U.S. Xpress solo truck driver Photo: U.S. Xpress

Fleet survey shows uncertainty and hope in trucking this year

While most fleets had unseated trucks at end of 2017, most said they will add more tractors in 2018, according to a Driver iQ survey of fleets and recruiters.

There is a lot of uncertainty in trucking recruitment and retention as 2018 gets into full swing, according to a Driver iQ survey of large and small truckload carrier recruiters in the U.S. But with that uncertainty comes some hope.

While driver turnover was on the rise in 2017, those surveyed do not expect to get anywhere near as bad as it did earlier this decade or its peak of 2006.

Among the uncertainty facing the industry this year is driver applicant expectations — with the sector nearly split on expecting more or fewer than in 2017. While most fleets in the survey said they had unseated trucks in the final months of 2017, most said they plan to add more tractors in 2018, which could point to the hope for a busy year in trucking.

Below are some highlights from the Driver iQ survey, which is based on the last quarter of 2017 and looks into the first quarter of 2018. The study included 23 of the 25 top truckload carriers in the industry, which are Driver iQ customers.

Source: Transport Topics

A look at truckload turnover over the past three fiscal quarters.

Recent Turnover: Over the last three quarters, driver turnover has risen from 71% to 90% — a 27% increase for large truckload carriers. It is still nowhere near the record number of 140% in 2006. The last time turnover broke 100% was in 2014.

Source: Driver iQ Retention Survey, December 2017

A plurality of carriers expect their driver retention to stay the same at the start of 2018.

Expectations of future driver turnover: Slightly more than 40% of the carriers expect that driver turnover will remain the same over the first of 2018 quarter — compared with 25% that think it will increase.

Expectations of future applications: There is no consensus about prospective applicants. About 40% of recruiters are expecting applicants to increase in the first quarter of 2018 — while another 40% expect them to decrease.

Age of drivers hired: While the industry cannot agree on the number of applicants it has received, it does recognize that the average age of drivers has not changed in the last six months.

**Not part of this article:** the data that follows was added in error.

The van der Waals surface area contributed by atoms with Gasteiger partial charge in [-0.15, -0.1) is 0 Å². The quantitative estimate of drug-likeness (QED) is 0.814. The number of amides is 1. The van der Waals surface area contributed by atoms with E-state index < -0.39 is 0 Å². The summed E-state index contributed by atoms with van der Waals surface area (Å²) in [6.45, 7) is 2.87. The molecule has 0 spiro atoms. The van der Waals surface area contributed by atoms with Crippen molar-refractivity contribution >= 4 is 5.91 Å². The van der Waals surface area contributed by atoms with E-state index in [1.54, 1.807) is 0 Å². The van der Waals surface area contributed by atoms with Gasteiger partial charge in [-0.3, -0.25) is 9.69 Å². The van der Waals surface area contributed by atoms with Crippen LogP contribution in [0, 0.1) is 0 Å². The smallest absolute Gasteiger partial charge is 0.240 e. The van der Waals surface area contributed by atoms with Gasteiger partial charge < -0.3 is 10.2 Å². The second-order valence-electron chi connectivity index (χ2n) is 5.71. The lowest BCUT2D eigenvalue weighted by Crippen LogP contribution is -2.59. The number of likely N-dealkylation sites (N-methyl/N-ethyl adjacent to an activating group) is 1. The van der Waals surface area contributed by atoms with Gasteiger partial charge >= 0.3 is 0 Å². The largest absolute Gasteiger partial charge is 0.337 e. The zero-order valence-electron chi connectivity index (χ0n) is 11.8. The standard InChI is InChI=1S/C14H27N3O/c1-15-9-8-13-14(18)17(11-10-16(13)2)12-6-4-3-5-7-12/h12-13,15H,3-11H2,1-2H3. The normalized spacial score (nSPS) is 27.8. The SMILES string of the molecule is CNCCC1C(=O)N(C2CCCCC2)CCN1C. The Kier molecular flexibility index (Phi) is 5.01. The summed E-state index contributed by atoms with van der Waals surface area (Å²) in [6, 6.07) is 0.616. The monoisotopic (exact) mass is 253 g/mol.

Expectations of future compensation: Almost 60% of the driver recruiters expect that compensation (pay and benefits) will increase in the first quarter of 2018 compared to last quarter of 2017. No one expected it would decrease. As indicated earlier, most expect that driver turnover will remain the same. With increases in pay, the surveyors assume that driver turnover may stabilize.

Sign-on bonuses: While 60% of carriers who responded to the survey expect compensation to rise, just slightly more than 50% are offering sign-on bonuses.

Source: Driver iQ Retention Survey, December 2017

A look at unseated trucks in the last quarter of 2017.

Unseated trucks: More than 90% of fleets surveyed had unseated trucks in the last quarter of 2017. The majority (62%) had 1%-5% of trucks unseated; another 31% saw 6%-10% unseated.

Expectations of adding more capacity: Even though almost all of the industry is experiencing unseated trucks, more than 90% expect to add more tractors (increase capacity) in the first quarter of 2018 — with 60% expecting to add less than 5%. No carrier expects to increase capacity more than 15%.

Younger drivers: The industry is somewhat split on the support of drivers younger than 21 being able to operate in interstate commerce if they trained through an apprentice-type program. Even those who support the concept of training young drivers in apprentice-type programs are split on actually hiring drivers between 18-21 — just 52% said they would.

Tracking the cost of driver retention: The cost of driver turnover includes not only the cost of recruiting — entry administration, fixed asset costs due to idle equipment, and profit loss due to idle equipment — but also the cost of retention such as pay increases, training, seniority benefits and recognition awards. In the last quarter of 2017, 69% of respondents tracked the cost of driver retention.

The best source with best retention rate: While drivers come from many different referral sources (job fairs, advertising, job boards, rehires, training schools, referrals, etc.), by far the greatest source for finding and retaining driver is from referrals.

Driver iQ, provides background screening and driver monitoring services to the trucking industry. It also maintains an up-to-date driver employment database. Carrier customers are granted access to employment verification, driving records, criminal record searches, and ongoing driver monitoring.

 

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